till later." She said, "Well, you can come in September." She accepted me right away— no questions or any tests. She
said, "Sister Maria George will send you an application. It will be very simple"— just fill in my name. It was at the very
time that Sister Blandina's book came out.
My dad had been taught by S. Justina and maybe by S. Blandina - I'm not sure about that, but S. Justina was
very good to him. He was very much a part of the Charities.
Would you tell us something about your father and S. Blandina and Justina? The book came out in 1932, but this is
before then.
S. Justina was very good to him - gave him a primary book - for first grade -just starting out, and she turned to
the back where it had the alphabet, and some of the bigger boys said, "Well you're so smart, you're already finished
with the book." So he got up to get his cap and go home, so Sister just took him and was very kind to him, very gentle.

She said, "Don't pay any attention to them." So she took care of those boys, and they never bothered him again.
He really made headways; he was a very brilliant man; he worked very hard. He was living with his aunt and
step mother, but I think he spent most of his time with Cecilia Adamson. My aunt, Celia Adamson, was the one who
took care of Sister Fidelis. And her daughter was the one who slept in the kitchen on a mattress, and Willie, that she
spoke about, was my cousin; she spoke of William Adamson. [See Sister Fidelis Goes to Trinidad, privately published.]
They took very good care of S. Fidelis when she arrived. They were there waiting for her.
Willie would take her to church. The first time she went to Mass, she stayed to say some prayers after Mass.
Willie told her, "The people won't leave until you do." Willie really was her right hand man, and then Willie was the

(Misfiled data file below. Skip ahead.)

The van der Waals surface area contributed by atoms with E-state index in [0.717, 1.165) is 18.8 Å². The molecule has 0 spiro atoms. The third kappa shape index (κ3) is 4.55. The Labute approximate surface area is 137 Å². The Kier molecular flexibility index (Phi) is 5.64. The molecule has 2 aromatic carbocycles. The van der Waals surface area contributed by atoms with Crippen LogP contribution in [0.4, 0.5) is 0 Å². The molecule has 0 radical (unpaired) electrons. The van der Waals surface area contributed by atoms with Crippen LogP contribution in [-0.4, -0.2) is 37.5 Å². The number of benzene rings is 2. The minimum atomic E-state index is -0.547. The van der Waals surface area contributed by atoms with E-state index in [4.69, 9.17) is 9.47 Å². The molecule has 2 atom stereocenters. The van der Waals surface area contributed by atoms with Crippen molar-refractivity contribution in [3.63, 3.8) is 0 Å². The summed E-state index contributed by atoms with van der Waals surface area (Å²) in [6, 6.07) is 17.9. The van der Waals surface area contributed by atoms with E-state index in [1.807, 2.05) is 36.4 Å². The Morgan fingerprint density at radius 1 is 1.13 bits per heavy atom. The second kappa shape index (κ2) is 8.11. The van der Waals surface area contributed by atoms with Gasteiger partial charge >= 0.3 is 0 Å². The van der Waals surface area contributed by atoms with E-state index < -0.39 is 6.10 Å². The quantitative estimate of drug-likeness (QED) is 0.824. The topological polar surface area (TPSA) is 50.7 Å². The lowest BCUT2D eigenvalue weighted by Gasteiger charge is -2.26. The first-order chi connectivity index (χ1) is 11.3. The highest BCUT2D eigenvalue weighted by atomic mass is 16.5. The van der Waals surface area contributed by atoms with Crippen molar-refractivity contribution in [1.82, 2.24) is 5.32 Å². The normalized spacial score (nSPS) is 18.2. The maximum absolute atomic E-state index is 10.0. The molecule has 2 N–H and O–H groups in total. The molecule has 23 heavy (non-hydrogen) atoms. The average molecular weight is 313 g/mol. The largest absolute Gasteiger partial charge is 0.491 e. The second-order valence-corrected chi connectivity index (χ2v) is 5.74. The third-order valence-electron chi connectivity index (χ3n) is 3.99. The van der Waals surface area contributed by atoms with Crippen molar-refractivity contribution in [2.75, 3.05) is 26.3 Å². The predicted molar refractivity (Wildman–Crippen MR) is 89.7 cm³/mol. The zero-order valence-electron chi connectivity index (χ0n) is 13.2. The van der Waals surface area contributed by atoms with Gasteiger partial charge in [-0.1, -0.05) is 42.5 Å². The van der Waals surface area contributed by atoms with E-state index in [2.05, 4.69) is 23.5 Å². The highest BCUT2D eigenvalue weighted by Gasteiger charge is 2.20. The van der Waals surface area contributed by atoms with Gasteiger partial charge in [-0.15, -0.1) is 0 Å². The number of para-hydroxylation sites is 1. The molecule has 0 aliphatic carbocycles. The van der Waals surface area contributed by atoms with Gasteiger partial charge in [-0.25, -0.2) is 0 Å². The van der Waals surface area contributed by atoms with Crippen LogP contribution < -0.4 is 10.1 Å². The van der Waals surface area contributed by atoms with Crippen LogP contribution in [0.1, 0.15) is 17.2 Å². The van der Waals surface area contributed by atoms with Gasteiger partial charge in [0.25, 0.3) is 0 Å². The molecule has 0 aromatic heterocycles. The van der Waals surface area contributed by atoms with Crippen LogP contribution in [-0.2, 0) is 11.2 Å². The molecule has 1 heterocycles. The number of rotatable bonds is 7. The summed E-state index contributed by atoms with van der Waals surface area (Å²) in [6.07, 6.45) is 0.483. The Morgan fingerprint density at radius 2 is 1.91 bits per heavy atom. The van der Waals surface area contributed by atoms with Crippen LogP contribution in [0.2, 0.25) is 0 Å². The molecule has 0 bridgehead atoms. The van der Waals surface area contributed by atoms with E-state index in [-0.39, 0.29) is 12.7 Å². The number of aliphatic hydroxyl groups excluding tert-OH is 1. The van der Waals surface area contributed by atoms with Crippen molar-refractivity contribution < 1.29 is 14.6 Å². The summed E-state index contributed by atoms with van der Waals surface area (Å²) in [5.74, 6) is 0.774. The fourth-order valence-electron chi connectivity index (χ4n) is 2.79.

right hand man for S. Blandina. They thought he was one of the vigilantes that followed Billy the Kid. Billy would
have only been thirteen years old, hardly the leader of a gang. There was William Cornelius and there was another
William, but they were all called "the Kid."
I don't know too much about the time when S. Blandina was in Trinidad except for what is in the book. The time S.
Fidelis was there, my cousins just kept her under their wings. Whatever they had, they shared with her, and I don't see
how that poor Sister. . . She had just made her vows, just 20 years old. They were saints because the worst thing, I
would think, was that the Indians could be coming, or they could be attacked by the outlaws. They had a lot of respect
for the religious, but it was good to have someone in the house, particularly at night. It took months before Fidelis
heard from the Sisters who had gone on to Santa Fe. The other Sister spoke Spanish. It really wasn't necessary because
Willie and my aunt - I'm sure they spoke English. They were fur traders.
I guess that's the end of that story, but when the Sisters came back, I guess S. Fidelis got relieved but I just want
to feel sorry for her. One thing I'll ways wonder, how did Felipe Baca know the Sisters of Charity, and he said he would
give this land to the Sisters of Charity who teach in the school, the Sisters of Charity from Cincinnati. How did he know
that? That's very puzzling to me.
[Oct. 30, 2007 - Sister said that she found out that Felipe Baca's daughter Mercedes had been a Sister of Charity but
had died after a few years and was buried in Cincinnati. (Entered 1878-Died 1881). She and her niece had just visited
her grave in old St. Joseph's Cemetery.]
He did give the land for the school?
Yes, Felipe Baca did give land. It just came up a year ago that there was a condition that every Baca would be
tuition-free. Unfortunately, the last year the Jesuits were there, there was one Baca, and she was told she had to pay
tuition just like everyone else, and that was a big hurt, for they had been there for many years, and the school was there,
and it had grown. It was sad that that one girl applied at Holy Trinity; that was the last year it was open. [Closed May
2000].
So that was recently then?